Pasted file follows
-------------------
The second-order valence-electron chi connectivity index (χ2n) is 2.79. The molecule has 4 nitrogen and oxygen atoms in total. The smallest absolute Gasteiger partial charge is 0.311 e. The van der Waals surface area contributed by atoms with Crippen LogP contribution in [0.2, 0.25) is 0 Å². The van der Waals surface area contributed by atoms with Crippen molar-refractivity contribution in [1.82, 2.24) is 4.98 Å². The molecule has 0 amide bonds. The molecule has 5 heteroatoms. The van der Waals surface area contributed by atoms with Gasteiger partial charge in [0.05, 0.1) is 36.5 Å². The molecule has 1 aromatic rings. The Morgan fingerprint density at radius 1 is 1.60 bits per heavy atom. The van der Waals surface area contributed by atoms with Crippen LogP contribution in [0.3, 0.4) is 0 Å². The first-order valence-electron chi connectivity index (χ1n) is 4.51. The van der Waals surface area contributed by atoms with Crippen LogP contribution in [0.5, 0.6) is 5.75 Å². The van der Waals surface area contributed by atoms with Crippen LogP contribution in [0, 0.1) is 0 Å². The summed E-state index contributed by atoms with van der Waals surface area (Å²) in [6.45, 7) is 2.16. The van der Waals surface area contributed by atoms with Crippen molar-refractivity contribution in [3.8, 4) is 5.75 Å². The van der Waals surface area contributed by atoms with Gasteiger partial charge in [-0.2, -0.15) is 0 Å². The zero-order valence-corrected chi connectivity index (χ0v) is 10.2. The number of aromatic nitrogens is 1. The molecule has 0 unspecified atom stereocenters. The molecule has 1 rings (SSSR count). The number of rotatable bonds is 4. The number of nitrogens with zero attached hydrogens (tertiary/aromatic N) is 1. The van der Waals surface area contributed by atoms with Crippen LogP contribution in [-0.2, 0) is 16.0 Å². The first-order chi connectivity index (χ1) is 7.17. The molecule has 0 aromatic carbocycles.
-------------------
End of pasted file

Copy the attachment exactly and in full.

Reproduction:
The second-order valence-electron chi connectivity index (χ2n) is 2.79. The molecule has 4 nitrogen and oxygen atoms in total. The smallest absolute Gasteiger partial charge is 0.311 e. The van der Waals surface area contributed by atoms with Crippen LogP contribution in [0.2, 0.25) is 0 Å². The van der Waals surface area contributed by atoms with Crippen molar-refractivity contribution in [1.82, 2.24) is 4.98 Å². The molecule has 0 amide bonds. The molecule has 5 heteroatoms. The van der Waals surface area contributed by atoms with Gasteiger partial charge in [0.05, 0.1) is 36.5 Å². The molecule has 1 aromatic rings. The Morgan fingerprint density at radius 1 is 1.60 bits per heavy atom. The van der Waals surface area contributed by atoms with Crippen LogP contribution in [0.3, 0.4) is 0 Å². The first-order valence-electron chi connectivity index (χ1n) is 4.51. The van der Waals surface area contributed by atoms with Crippen LogP contribution in [0.5, 0.6) is 5.75 Å². The van der Waals surface area contributed by atoms with Crippen LogP contribution in [0, 0.1) is 0 Å². The summed E-state index contributed by atoms with van der Waals surface area (Å²) in [6.45, 7) is 2.16. The van der Waals surface area contributed by atoms with Crippen molar-refractivity contribution in [3.8, 4) is 5.75 Å². The van der Waals surface area contributed by atoms with Gasteiger partial charge in [-0.2, -0.15) is 0 Å². The zero-order valence-corrected chi connectivity index (χ0v) is 10.2. The number of aromatic nitrogens is 1. The molecule has 0 unspecified atom stereocenters. The molecule has 1 rings (SSSR count). The number of rotatable bonds is 4. The number of nitrogens with zero attached hydrogens (tertiary/aromatic N) is 1. The van der Waals surface area contributed by atoms with Crippen LogP contribution in [-0.2, 0) is 16.0 Å². The first-order chi connectivity index (χ1) is 7.17. The molecule has 0 aromatic carbocycles.